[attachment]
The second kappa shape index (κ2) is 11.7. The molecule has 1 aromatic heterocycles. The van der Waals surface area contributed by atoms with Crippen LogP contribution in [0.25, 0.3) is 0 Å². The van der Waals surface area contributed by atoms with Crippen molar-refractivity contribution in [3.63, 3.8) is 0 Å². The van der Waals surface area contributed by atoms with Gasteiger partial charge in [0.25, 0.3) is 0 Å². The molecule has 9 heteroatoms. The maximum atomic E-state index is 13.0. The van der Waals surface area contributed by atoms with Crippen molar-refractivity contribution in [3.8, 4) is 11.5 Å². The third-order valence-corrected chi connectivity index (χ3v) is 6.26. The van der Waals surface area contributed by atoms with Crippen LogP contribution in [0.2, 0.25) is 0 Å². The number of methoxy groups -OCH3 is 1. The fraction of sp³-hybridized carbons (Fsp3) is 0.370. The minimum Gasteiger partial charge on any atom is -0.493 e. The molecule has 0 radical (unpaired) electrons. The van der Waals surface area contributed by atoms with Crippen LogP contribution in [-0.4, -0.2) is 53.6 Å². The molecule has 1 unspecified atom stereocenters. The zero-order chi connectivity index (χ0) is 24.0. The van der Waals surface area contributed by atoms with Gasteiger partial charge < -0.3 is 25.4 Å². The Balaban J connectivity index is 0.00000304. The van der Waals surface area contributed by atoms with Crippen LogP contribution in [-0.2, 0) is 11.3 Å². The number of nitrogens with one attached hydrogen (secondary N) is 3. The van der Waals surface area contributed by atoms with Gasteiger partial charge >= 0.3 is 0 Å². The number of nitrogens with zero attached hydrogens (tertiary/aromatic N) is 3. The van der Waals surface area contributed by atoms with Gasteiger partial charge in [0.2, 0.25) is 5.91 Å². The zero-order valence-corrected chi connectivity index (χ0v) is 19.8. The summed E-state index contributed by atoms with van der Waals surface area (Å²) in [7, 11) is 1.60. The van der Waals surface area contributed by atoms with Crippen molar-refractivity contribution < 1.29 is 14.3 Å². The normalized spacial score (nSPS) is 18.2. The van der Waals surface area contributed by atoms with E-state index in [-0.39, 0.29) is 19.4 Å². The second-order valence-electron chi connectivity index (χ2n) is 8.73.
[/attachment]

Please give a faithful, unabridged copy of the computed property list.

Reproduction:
The second kappa shape index (κ2) is 11.7. The molecule has 1 aromatic heterocycles. The van der Waals surface area contributed by atoms with Crippen LogP contribution in [0.25, 0.3) is 0 Å². The van der Waals surface area contributed by atoms with Crippen molar-refractivity contribution in [3.63, 3.8) is 0 Å². The van der Waals surface area contributed by atoms with Gasteiger partial charge in [0.25, 0.3) is 0 Å². The molecule has 9 heteroatoms. The maximum atomic E-state index is 13.0. The van der Waals surface area contributed by atoms with Crippen molar-refractivity contribution in [3.8, 4) is 11.5 Å². The third-order valence-corrected chi connectivity index (χ3v) is 6.26. The van der Waals surface area contributed by atoms with Crippen LogP contribution in [0.2, 0.25) is 0 Å². The number of methoxy groups -OCH3 is 1. The fraction of sp³-hybridized carbons (Fsp3) is 0.370. The minimum Gasteiger partial charge on any atom is -0.493 e. The molecule has 0 radical (unpaired) electrons. The van der Waals surface area contributed by atoms with Crippen LogP contribution in [-0.4, -0.2) is 53.6 Å². The molecule has 1 unspecified atom stereocenters. The zero-order chi connectivity index (χ0) is 24.0. The van der Waals surface area contributed by atoms with Gasteiger partial charge < -0.3 is 25.4 Å². The Balaban J connectivity index is 0.00000304. The van der Waals surface area contributed by atoms with Crippen LogP contribution in [-0.2, 0) is 11.3 Å². The number of nitrogens with one attached hydrogen (secondary N) is 3. The van der Waals surface area contributed by atoms with Gasteiger partial charge >= 0.3 is 0 Å². The number of nitrogens with zero attached hydrogens (tertiary/aromatic N) is 3. The van der Waals surface area contributed by atoms with Gasteiger partial charge in [0.2, 0.25) is 5.91 Å². The zero-order valence-corrected chi connectivity index (χ0v) is 19.8. The summed E-state index contributed by atoms with van der Waals surface area (Å²) in [7, 11) is 1.60. The van der Waals surface area contributed by atoms with Crippen molar-refractivity contribution < 1.29 is 14.3 Å². The normalized spacial score (nSPS) is 18.2. The van der Waals surface area contributed by atoms with E-state index in [-0.39, 0.29) is 19.4 Å². The second-order valence-electron chi connectivity index (χ2n) is 8.73.